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Galvanize

[GAL-və-niyz]

Part of speech: verb

Origin: French, early 19th century

1.

Shock or excite (someone) into taking action.

2.

Coat (iron or steel) with a protective layer of zinc.

Examples of Galvanize in a sentence

"Toronto Raptors star Kawhi Leonard galvanized Canada into basketball fandom."

"The strength Eleanor needed to lift her grandchildren surprised her, and galvanized her to start going to the gym."

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About Galvanize

“Galvanize” comes from the French “galvaniser,” meaning “stimulate by electricity,” named for Italian physician Luigi Galvani.

Did you Know?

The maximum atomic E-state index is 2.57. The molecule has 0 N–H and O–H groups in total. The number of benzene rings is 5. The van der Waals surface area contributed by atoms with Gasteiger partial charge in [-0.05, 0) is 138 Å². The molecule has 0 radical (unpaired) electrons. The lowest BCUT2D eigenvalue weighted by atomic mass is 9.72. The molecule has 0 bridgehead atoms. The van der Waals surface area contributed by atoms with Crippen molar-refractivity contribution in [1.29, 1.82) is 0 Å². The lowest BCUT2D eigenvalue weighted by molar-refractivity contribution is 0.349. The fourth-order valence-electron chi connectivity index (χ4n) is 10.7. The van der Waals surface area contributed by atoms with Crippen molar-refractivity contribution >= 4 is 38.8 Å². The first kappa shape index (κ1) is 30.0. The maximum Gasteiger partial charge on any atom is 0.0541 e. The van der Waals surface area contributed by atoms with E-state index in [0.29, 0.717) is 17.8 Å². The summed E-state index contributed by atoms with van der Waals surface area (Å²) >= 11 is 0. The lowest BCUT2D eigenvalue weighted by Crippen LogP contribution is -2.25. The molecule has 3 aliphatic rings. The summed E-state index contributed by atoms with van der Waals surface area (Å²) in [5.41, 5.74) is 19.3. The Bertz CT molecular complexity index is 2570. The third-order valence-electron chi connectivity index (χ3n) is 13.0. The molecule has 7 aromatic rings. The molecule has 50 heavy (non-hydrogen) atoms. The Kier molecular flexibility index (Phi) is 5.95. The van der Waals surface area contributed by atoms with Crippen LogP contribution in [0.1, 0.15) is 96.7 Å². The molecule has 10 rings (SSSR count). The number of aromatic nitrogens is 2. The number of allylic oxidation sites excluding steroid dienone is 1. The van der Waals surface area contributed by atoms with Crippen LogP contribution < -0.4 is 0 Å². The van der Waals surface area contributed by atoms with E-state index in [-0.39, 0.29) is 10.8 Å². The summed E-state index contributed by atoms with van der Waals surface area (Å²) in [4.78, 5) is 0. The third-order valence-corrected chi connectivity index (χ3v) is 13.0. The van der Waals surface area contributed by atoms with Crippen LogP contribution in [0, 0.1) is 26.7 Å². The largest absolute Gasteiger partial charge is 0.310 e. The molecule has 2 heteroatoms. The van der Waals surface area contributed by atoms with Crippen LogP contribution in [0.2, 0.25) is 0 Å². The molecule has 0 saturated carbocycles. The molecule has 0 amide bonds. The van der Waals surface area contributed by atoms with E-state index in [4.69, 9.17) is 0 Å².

In 1792, Italian physician and physicist Luigi Galvani helped develop the idea of “bioelectromechanics,” the relationship between magnetic/electrical forces and biological subjects like cells and tissues. Galvani gave his name to “galvanism,” the process of generating electricity from chemical sources. This electrical connection is the basis of the modern definitions of “galvanize.” The word can refer to both the literal and figurative human experience of being shocked or excited into taking action, as well as to the chemical practice of using an electric charge to coat metal with a thin layer of protective zinc.

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